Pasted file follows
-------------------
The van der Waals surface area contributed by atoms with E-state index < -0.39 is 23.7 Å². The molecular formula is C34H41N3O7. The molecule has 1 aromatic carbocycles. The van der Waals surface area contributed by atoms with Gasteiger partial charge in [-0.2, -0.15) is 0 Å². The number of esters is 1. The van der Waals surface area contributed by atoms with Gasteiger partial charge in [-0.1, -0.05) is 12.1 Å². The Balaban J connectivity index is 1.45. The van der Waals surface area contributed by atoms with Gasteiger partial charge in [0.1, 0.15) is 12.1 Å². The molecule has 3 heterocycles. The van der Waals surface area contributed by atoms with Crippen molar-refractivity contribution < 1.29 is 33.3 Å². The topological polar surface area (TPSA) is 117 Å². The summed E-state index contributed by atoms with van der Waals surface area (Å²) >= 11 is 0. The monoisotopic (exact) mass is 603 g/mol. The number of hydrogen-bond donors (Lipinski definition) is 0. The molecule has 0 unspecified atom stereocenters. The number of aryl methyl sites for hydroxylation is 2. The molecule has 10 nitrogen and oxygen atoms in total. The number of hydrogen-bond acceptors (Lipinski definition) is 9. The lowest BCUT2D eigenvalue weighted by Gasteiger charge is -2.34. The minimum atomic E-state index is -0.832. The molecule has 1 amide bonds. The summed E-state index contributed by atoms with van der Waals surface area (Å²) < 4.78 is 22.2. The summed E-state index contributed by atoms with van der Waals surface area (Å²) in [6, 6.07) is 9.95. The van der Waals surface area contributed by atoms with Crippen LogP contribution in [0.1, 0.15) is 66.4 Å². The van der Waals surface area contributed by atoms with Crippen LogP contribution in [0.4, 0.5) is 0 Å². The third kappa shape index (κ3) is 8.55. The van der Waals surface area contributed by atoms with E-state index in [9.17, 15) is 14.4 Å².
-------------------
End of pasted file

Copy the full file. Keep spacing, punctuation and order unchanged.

The van der Waals surface area contributed by atoms with E-state index < -0.39 is 23.7 Å². The molecular formula is C34H41N3O7. The molecule has 1 aromatic carbocycles. The van der Waals surface area contributed by atoms with Gasteiger partial charge in [-0.2, -0.15) is 0 Å². The number of esters is 1. The van der Waals surface area contributed by atoms with Gasteiger partial charge in [-0.1, -0.05) is 12.1 Å². The Balaban J connectivity index is 1.45. The van der Waals surface area contributed by atoms with Gasteiger partial charge in [0.1, 0.15) is 12.1 Å². The molecule has 3 heterocycles. The van der Waals surface area contributed by atoms with Crippen molar-refractivity contribution < 1.29 is 33.3 Å². The topological polar surface area (TPSA) is 117 Å². The summed E-state index contributed by atoms with van der Waals surface area (Å²) >= 11 is 0. The monoisotopic (exact) mass is 603 g/mol. The number of hydrogen-bond donors (Lipinski definition) is 0. The molecule has 0 unspecified atom stereocenters. The number of aryl methyl sites for hydroxylation is 2. The molecule has 10 nitrogen and oxygen atoms in total. The number of hydrogen-bond acceptors (Lipinski definition) is 9. The lowest BCUT2D eigenvalue weighted by Gasteiger charge is -2.34. The minimum atomic E-state index is -0.832. The molecule has 1 amide bonds. The summed E-state index contributed by atoms with van der Waals surface area (Å²) < 4.78 is 22.2. The summed E-state index contributed by atoms with van der Waals surface area (Å²) in [6, 6.07) is 9.95. The van der Waals surface area contributed by atoms with Crippen LogP contribution in [0.1, 0.15) is 66.4 Å². The van der Waals surface area contributed by atoms with Crippen LogP contribution in [0.4, 0.5) is 0 Å². The third kappa shape index (κ3) is 8.55. The van der Waals surface area contributed by atoms with E-state index in [9.17, 15) is 14.4 Å².